Dani had rearranged the living room so she could sleep there. She claimed it was warmer than her bedroom. For someone so creative her methods were rather crude: She shoved the dinner table to one side, pushed our wooden sofa-benches (so cold now, like marble) against the walls and dumped her mattress in the space she had cleared. There she slept for 3 months. She moved the TV and DVD player to within inches of the bed, bought a hot water bottle, and sprinkled the bed with woollen gloves and my hats – I think she was trying to achieve a critical mass of warm objects that would generate limitless amounts of heat.
Thus when she brought Susan home I was in her bed, wearing a hat, watching Jackie Chan.

“Andrew,” said Dani, and I felt the thrill I feel when a girl, any girl, says my name. “This is Susan.” Jackie Chan was fighting a large man in a room containing a ladder – there’s always a ladder scene in his movies, but it’s always worth watching. I turned my head, bravely exposing my neck to the cold. I saw Susan.

Dani had met her in some weird place – perhaps Greek Yoga class, or the three-minute holistic sauna at the gym – I didn’t pay much attention at the time because I didn’t realise Susan was beautiful. Susan was having some problems and needed a place to stay until she got herself sorted. I had said she could stay with us ‘for a bit.’
When I saw her, my first words were, “Susan, you can stay here for as long as you want.” People like me can understand chemistry, but only people like Susan can create it.

Sunday, September 25, 2005

The Sin Bin

“Marriage is too expensive; divorce is too final. When marriage turns sour, people have nowhere to turn. I sought a creative solution, one fit for the modern Taiwan. The results, as you know, have been spectacular.”

I had accepted an invitation to meet Yan Xiang Ling, Taiwan’s Ministeress of Confucian Sustainitude. She wanted to discuss her controversial Spouse Bin policy. “Please tell me how you thought up the idea,” I said.

“After my divorce I was very unhappy,” she said, “while my ex-husband found contentment in brothels, gambling dens and all-night sex parties. I set out to correct this injustice and find some way to reduce divorces. However, although Taiwan is the world’s best country and our tourist slogan is ‘Our Country is Better Than Yours’, it is well known that Taiwanese people are not creative. I used the Internet to research foreign culture and came across the term ‘sin bin’. In some of your barbarian sports, the judge can make unsporting players leave the field and think about what they have done. Marriage is very much a team sport, so I adapted the idea.”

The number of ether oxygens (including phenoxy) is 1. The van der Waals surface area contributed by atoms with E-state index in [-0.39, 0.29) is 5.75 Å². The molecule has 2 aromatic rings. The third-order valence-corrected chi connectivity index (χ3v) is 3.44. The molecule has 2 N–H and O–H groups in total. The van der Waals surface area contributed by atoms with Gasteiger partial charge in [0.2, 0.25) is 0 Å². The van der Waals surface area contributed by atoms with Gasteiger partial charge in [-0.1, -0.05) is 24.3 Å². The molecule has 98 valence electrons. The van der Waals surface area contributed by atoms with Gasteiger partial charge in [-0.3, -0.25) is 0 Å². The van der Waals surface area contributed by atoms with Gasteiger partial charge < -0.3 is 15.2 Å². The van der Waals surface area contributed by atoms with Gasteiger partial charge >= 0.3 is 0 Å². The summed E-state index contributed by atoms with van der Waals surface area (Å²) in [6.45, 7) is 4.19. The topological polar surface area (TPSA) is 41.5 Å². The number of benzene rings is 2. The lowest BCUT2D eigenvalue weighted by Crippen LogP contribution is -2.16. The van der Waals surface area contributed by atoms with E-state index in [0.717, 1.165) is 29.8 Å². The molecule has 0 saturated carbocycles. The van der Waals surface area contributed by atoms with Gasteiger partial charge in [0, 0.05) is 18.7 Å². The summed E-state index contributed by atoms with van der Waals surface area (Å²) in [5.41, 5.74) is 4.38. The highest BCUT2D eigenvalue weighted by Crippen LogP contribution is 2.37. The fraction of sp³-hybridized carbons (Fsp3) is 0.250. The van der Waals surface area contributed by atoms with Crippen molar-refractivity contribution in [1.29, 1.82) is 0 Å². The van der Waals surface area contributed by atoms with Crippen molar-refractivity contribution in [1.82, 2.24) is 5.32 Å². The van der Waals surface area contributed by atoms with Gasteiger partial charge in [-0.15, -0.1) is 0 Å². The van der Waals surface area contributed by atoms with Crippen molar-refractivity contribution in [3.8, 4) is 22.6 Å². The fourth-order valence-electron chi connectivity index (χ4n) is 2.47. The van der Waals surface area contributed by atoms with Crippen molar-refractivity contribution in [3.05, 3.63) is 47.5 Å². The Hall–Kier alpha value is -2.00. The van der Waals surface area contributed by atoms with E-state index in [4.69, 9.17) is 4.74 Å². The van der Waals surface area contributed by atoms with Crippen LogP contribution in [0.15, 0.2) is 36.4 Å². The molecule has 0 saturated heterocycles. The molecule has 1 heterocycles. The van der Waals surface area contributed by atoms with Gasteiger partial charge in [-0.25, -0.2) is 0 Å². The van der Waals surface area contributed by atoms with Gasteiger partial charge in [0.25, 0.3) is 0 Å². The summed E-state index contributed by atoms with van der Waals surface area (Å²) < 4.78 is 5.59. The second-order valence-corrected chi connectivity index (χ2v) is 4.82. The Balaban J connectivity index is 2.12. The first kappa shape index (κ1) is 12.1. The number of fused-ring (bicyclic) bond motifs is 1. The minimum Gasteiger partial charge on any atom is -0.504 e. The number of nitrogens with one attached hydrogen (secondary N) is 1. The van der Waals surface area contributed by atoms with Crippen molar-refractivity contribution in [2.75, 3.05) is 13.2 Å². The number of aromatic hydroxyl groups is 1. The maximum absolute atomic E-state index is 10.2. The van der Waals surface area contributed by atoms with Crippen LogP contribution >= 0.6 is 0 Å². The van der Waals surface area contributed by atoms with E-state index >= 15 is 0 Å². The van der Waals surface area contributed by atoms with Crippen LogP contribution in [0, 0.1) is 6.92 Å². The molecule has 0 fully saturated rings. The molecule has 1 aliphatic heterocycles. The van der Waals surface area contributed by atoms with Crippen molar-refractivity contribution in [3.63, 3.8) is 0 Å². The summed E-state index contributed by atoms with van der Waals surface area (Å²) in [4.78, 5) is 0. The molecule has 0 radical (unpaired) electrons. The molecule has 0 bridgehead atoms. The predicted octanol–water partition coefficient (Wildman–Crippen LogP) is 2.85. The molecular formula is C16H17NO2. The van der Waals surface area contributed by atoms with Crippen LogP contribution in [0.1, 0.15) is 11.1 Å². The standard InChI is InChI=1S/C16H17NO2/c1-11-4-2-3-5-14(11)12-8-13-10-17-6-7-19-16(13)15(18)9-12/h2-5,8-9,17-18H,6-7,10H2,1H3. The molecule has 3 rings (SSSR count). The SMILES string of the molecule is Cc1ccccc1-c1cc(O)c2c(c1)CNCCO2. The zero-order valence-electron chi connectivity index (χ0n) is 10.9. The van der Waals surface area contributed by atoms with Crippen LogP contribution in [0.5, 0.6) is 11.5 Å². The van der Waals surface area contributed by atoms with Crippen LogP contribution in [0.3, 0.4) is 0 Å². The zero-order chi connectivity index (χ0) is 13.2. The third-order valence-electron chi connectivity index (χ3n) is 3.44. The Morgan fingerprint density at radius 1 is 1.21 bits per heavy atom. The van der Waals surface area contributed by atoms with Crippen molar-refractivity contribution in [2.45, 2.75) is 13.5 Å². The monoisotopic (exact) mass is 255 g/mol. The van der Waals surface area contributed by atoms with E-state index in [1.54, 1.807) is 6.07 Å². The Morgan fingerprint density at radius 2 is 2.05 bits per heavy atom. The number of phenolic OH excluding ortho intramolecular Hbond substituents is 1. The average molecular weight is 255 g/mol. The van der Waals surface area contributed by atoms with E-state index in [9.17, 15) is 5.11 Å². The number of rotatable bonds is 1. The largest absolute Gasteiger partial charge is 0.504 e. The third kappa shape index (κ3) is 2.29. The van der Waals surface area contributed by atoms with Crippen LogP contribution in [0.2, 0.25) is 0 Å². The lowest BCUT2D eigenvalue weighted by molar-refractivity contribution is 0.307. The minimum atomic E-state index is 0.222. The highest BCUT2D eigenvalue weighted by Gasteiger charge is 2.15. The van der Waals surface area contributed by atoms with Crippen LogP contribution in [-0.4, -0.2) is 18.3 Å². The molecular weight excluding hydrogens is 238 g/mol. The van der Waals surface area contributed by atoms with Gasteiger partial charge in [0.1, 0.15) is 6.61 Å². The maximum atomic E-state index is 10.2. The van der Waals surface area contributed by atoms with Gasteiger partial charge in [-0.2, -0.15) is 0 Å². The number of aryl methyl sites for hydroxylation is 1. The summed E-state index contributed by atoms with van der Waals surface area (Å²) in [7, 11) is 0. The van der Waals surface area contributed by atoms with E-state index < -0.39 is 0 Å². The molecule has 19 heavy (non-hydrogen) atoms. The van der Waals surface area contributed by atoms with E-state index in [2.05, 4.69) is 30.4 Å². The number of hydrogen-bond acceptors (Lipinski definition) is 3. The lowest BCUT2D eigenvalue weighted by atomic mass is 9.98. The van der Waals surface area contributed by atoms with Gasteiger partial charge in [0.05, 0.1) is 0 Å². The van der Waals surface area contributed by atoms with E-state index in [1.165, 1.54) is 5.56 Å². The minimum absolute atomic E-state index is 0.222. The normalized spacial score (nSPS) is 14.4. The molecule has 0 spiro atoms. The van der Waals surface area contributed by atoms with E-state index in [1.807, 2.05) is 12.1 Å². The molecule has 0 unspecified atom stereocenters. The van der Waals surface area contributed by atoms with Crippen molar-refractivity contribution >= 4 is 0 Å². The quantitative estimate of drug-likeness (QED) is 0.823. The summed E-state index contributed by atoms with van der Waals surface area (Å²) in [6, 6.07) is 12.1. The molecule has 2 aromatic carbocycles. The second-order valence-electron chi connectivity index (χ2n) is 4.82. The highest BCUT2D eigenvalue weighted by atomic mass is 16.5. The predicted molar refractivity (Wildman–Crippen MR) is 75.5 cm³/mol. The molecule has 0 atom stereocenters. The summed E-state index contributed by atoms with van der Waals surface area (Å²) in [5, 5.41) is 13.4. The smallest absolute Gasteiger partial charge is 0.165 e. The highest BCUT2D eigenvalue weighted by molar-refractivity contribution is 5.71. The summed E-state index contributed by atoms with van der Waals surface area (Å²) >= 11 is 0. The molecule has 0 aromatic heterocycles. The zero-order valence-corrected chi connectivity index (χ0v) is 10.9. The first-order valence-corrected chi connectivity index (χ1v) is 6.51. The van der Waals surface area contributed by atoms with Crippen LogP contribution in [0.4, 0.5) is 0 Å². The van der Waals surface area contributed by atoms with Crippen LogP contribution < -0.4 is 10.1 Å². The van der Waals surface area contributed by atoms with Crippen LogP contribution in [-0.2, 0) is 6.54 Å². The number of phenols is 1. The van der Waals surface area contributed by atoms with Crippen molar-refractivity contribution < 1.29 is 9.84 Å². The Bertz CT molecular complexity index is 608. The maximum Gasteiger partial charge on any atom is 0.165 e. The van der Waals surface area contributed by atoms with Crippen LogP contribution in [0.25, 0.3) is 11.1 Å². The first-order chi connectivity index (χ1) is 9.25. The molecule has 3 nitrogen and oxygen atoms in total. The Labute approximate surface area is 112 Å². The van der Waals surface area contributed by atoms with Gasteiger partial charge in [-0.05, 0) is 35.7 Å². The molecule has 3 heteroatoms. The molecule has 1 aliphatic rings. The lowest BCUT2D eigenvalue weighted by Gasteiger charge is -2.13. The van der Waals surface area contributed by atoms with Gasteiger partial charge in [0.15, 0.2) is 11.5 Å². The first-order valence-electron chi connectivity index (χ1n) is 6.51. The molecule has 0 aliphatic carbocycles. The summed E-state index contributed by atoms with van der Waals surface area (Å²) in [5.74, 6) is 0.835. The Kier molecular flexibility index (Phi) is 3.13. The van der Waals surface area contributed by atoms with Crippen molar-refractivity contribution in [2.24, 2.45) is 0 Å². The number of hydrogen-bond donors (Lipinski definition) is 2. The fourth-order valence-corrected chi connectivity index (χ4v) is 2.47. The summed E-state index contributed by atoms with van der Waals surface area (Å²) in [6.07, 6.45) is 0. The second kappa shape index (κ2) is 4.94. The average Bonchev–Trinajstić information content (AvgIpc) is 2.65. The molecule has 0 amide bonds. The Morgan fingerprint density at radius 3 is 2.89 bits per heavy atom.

“But,” I said, “In sports the sin bin is a bench next to the pitch, whereas you have erected a concrete prison cell on every street corner in Miao Li.”

“Yes,” she said enthusiastically, “it’s a very elegant system. If a man fails to notice his wife’s new haircut, or stares too long at a pretty waitress, or commits any of the 999 Spousal Hate Crimes listed in the legislation, his wife can call the hotline. A squad attends the scene, interviews the witnesses, and can place the husband in the local sin bin.”

“Doesn’t it lead to more divorces?”

“No, because the squads take the view that the woman is usually right. Within a very short space of time, men learn they have to keep their wife happy or face cold, foodless nights in the sin bin. Miao Li is like a paradise now.”

“Have there been any unexpected side effects?”

“Yes,” she said, “there have been no marriages for two months. But no marriage means no divorce, so I have achieved my goal. The Mayor of Miao Li will be delighted – when his wife lets him out.”

Friday, September 23, 2005

Chinese Taipei vs. Iraq

Classic unpublished blog from September 2004

My girlfriend met me at the airport when I got back from Thailand. She wore a pink qipao (traditional Chinese dress), pink shoes and carried a dainty little cream/pink handbag. She looked ridiculously hot. Every other guy in the airport stared at me in disbelief. "Satine," I said, "you look so beautiful." "I know," she said cutely. I decided I would pay her back by taking her somewhere special – the crumbling football stadium near my house!

A game was scheduled for a couple of days later, and Satine was keen to go. Taiwan (known as Chinese Taipei for political reasons, yawn) welcomed Olympic semi-finalists Iraq. Iraq! I invited my American friend Robin to join us and he thought it would be a good laugh. Satine arrived wearing another stunning outfit – the Manchester United shirt I bought in Thailand. Robin arrived with apparently no concern for his physical appearance, wearing ‘foreigner-shorts’ and an unbuttoned shirt.